29 June 2021
A Guide to Fire Escape Plans
In an ideal world, a fire escape plan wouldn’t be necessary because there’d be no risk of fire. Unfortunately, though, we don’t live in an ideal world, and so you must have a fire escape plan in place for emergency situations when there’s no time or chance to extinguish a fire. In this article, Fire & Security Group will take you through the fundamentals of creating a fire escape plan.
Where is the fire happening?
If you live in a block of flats, then you could be faced with a situation where a fire has started in one of the neighbouring homes. If this is the case, then it is often advisable to stay put, rather than leave your home – stay where you are and call the fire brigade to help. Most flats have a good level of passive fire protection – walls, floors and doors – so the fire can be contained for up to an hour before it starts to spread.
If you are in the flat or the house or business premises where the fire is happening, then you need to evacuate, and that’s where the escape plan comes in.
The important parts of a fire escape plan
The most important aspect of the fire escape plan is that everybody knows it off by heart. They should be able to tell you what the plan is when prompted, and you should make sure to practice the fire escape plan regularly to help people memorise it. Confusion can lead to panic, and panic in a fire emergency can be fatal, so knowing each step of the plan is crucial.
Know the route
You should establish the quickest route out of the building from every room. In houses, there may only be one or two exits, so it might be simple enough to establish whether it’s quicker to get out the back door or the front door if you’re in the kitchen, for example.
In larger properties though, such as commercial premises, schools and office blocks, there can be a lot of snaking corridors, which don’t lend themselves well to a swift escape unless you’re familiar with them. For owners and managers of larger buildings, a clear escape route should be established that allows people to get to a safe assembly point quickly without the risk of bottlenecks or wrong turns.
Choose a Meeting Point
It’s important that everybody meets at the same place once they are safely out of the building. Any meeting point should be easy to find and a safe distance away from the building. Make sure the meeting location is known to everyone – you can put notices around the property (next to fire alarms, fire doors and fire extinguishers in commercial premises) to remind people where it is. In business spaces, you should have designated fire wardens who are able to guide people through the escape process in the event of a fire – they can point people to the nearest exit, keep an eye on anyone being left behind and also take a register at the meeting point.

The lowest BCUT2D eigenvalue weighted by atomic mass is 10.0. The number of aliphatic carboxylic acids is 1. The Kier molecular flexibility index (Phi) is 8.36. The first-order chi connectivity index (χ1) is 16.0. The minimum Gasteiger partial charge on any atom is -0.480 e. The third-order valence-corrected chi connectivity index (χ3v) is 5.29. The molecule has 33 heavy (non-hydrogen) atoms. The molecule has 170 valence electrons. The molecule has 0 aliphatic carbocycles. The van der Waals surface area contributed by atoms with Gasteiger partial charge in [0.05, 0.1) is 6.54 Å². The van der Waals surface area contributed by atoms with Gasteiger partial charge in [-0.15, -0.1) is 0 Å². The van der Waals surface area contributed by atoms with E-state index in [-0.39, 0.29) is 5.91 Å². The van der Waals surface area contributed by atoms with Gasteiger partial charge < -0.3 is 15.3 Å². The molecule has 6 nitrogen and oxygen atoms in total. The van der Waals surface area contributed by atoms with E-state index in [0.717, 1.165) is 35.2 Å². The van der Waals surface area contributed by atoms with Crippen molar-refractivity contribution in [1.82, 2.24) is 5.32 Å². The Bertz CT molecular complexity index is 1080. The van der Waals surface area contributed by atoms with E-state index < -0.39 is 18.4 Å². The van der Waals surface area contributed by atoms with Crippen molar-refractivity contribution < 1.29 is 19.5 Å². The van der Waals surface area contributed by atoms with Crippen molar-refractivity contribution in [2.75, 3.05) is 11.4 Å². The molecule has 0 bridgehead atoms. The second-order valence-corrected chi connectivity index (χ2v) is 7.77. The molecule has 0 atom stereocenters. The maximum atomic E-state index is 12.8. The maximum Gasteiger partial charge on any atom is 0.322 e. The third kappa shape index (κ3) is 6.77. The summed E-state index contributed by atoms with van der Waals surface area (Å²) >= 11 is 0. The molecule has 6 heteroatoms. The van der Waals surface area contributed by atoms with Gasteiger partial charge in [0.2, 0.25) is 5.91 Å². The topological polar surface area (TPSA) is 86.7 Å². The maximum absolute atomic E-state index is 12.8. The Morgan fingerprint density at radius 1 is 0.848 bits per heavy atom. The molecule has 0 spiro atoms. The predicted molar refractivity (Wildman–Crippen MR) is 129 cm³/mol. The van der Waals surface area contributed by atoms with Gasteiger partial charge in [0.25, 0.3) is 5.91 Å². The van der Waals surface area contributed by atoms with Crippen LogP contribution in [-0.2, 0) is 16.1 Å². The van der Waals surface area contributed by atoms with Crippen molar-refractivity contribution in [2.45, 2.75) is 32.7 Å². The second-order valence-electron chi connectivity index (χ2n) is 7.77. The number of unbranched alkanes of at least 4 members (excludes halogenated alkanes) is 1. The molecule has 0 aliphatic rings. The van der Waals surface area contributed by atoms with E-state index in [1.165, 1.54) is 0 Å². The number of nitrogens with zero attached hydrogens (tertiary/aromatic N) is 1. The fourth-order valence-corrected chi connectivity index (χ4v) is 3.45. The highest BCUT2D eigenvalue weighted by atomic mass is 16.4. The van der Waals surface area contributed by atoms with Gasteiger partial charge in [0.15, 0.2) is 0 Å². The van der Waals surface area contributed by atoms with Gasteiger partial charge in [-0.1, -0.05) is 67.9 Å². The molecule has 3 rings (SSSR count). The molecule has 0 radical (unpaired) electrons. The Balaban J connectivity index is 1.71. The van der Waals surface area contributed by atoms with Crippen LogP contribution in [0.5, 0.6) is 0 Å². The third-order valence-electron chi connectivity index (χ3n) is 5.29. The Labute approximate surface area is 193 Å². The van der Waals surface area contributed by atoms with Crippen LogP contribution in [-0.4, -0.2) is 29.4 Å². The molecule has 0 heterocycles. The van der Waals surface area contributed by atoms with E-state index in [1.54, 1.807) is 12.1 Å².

Cater for Those with Disabilities
People with disabilities or mobility issues are going to struggle to get out as quickly as others. Make sure you make a comprehensive plan for evacuating those with disabilities and mobility issues, and make sure you practice it. You should also consider disabled refuges – these are temporary safety areas for people with disabilities for situations where evacuation is difficult, unsafe or unfeasible. The Disabled Discrimination Act 2004 and The Regulatory Reform (Fire Safety) Order state that businesses are legally required to provide “a safe means of refuge for disabled people in the event of a fire or emergency.”
A disabled refuge must be an enclosed area served directly by a safe route of exit, and must provide at least thirty minutes of fire resistance. It needs to provide adequate space for a wheelchair to manoeuvre, and the presence of a wheelchair should not obstruct the flow of people escaping or reduce the width of any escape route.
Get a Fire Risk Assessment
A fire risk assessment can be a very effective tool for developing a fire escape plan. As well as taking into account fire hazards such as exposed wires and flammable materials, fire risk assessments help to improve evacuation routes, devise assembly points and generally improve processes involved in escaping a fire. The ‘responsible person’ of a business must arrange and regularly review fire risk assessments for the premises – reviews should be carried out yearly, and they should also be carried out whenever there’s a change to working practices or the layout of the building.
A fire escape plan is absolutely essential, regardless of the size of your premises. Fire & Security Group are expert providers of fire risk assessments for businesses of all sizes, providing you with the information you need to improve your property’s fire safety and implementing new safety protocols and equipment to ensure you’re as prepared as possible. For more information, simply contact us today and we’ll be happy to help.